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Jitter overhyped?


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My friend finally got a RME word clock module for his pc so he can finally use the master clock on his Emm Labs dcc2 DAC. He can transfer the digital bits both through his hi-end coax cables and his hi-end aes cables. So theoretically he should be experiencing ultra low jitter. He has admitted there's more depth and it sounds more analogue, but he thinks he got more of a jump in sound from other upgrades like using better power cables and adding black diamond racing cones. We have similar systems and we swap gear all the time so i have an idea of what he's talking about.

 

So it sounds like jitter is the icing on the cake, but there's other stuff to worry about first.

 

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I think that would depend on how much jitter you have to begin with.

Some people seem to think that hard drive base music server inherently

has less jitter than CD base player. You may see more benefit using clock

with CD transport than hard drive.

 

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Sorry, maybe i should provide more details.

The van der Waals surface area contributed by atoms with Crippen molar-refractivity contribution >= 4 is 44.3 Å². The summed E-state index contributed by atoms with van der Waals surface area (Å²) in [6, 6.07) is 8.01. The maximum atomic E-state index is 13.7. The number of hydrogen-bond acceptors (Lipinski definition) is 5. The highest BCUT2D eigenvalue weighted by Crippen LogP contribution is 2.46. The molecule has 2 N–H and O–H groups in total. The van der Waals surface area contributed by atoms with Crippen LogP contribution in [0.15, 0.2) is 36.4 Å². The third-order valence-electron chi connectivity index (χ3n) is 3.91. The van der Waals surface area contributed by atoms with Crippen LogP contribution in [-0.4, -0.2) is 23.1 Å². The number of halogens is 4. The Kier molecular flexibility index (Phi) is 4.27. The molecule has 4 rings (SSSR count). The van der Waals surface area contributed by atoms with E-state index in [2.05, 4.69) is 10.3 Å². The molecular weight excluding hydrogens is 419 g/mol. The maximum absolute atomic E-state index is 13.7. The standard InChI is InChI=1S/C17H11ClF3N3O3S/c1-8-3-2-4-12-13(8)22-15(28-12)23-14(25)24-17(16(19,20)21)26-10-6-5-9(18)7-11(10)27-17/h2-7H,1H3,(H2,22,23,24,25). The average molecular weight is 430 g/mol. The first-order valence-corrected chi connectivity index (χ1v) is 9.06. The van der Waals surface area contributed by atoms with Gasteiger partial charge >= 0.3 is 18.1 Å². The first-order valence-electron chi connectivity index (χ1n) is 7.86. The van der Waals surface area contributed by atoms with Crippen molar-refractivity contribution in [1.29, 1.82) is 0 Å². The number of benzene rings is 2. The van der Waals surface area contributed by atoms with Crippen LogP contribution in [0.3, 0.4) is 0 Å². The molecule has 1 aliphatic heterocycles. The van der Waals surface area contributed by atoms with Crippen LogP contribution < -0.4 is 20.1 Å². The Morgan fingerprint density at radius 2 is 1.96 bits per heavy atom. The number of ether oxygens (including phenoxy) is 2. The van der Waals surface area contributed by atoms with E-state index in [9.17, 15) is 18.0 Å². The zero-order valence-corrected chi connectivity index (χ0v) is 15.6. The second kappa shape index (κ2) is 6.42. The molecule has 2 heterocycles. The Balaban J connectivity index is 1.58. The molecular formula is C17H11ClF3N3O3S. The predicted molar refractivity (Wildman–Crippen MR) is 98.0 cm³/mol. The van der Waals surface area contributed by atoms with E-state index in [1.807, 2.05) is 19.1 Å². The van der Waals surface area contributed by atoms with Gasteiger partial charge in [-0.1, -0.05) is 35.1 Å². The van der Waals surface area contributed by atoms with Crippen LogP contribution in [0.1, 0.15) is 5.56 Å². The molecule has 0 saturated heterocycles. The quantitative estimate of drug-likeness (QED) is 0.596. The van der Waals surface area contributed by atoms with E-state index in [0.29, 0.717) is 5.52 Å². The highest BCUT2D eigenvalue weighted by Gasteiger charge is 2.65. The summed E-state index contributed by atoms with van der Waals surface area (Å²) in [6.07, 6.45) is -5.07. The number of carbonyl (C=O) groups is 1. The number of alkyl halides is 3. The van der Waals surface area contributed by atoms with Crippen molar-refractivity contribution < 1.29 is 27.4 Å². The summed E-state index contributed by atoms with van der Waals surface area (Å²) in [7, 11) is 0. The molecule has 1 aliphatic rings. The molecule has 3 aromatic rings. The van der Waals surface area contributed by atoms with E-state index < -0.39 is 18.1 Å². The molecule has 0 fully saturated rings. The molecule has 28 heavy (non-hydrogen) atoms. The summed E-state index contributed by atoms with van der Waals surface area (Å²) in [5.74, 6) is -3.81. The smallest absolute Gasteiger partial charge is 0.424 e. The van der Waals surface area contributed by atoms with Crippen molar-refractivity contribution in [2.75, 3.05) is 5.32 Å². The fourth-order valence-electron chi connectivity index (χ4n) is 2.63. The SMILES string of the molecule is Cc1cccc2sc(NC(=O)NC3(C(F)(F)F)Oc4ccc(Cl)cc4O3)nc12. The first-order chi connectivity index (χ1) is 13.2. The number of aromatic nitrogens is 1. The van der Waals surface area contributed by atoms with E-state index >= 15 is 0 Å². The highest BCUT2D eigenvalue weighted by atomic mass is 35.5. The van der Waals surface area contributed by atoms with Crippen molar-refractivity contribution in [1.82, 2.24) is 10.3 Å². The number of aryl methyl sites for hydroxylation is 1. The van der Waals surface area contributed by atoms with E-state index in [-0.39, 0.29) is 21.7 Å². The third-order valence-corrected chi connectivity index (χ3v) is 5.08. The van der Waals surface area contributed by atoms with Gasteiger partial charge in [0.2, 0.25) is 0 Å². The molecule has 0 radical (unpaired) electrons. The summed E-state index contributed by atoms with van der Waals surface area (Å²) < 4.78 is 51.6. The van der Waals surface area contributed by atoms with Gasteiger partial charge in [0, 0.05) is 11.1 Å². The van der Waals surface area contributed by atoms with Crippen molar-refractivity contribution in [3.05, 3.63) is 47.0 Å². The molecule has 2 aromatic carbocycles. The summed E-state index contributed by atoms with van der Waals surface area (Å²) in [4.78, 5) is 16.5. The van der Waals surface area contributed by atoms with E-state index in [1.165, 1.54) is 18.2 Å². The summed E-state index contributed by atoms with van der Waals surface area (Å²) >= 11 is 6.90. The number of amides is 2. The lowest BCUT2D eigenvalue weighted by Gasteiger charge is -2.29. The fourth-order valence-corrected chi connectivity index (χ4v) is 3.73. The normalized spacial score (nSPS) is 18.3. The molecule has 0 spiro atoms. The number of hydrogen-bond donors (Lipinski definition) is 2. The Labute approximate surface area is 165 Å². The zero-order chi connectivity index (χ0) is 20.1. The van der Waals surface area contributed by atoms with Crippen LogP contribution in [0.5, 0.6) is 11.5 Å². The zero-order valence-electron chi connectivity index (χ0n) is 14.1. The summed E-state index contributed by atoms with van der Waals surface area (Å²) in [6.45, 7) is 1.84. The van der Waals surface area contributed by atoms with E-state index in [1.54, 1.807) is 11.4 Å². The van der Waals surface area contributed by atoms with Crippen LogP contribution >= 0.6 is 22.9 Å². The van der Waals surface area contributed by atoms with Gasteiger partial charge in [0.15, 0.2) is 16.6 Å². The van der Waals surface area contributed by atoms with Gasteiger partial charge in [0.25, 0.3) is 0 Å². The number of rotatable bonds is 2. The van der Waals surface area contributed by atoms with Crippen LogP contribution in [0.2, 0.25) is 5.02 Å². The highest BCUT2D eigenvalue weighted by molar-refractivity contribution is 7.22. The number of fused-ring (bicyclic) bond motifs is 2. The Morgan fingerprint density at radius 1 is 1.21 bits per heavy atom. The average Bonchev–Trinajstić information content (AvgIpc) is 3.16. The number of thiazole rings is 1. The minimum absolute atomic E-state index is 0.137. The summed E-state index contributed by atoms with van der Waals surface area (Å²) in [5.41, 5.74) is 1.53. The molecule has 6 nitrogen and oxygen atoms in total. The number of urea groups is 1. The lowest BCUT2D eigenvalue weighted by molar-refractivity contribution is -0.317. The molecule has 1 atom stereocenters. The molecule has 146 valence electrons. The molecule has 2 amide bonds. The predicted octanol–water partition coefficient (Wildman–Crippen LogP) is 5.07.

My friend has an RME 96/8 sound card (I do as well). The word clock module (http://www.rme-audio.com/english/digi96/wcm.htm) simply allows the sound card to accept timing from an external master clock. THe module does not plug into the motherboard, it only connects to the sound card. THe master clock that's used in my friend setup is in his Emm Labs dcc2 which uses hi-end power cables and is filter by a shunyata hydra 8.

 

So unless the Emm Labs clock is in question, I believe he should be getting ultra low jitter. And as I understand it, Emm labs is state of the art. They make their own dac chips, and retail over 2.5x more than the Weiss dacs.

 

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Good point.. how much jitter was he getting before without the master clock implementation?

 

From this stereophile article we know that the RME card outputed into a muscial fidelity dac has between 140-170ps of jitter. http://www.stereophile.com/digitalprocessors/561/index6.html

 

Of course, the emm labs probably has better jitter correction than the musical fidelity.

 

Damn.. in any case it makes me want to get an emm labs dcc2. Chris, when are you going to get around to reviewing one? A lot of people are interested to know how the berkeley compares to it.

 

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I can imagine, that you are not so over enthusiastic with the sonically improvement using this Word Clock Module.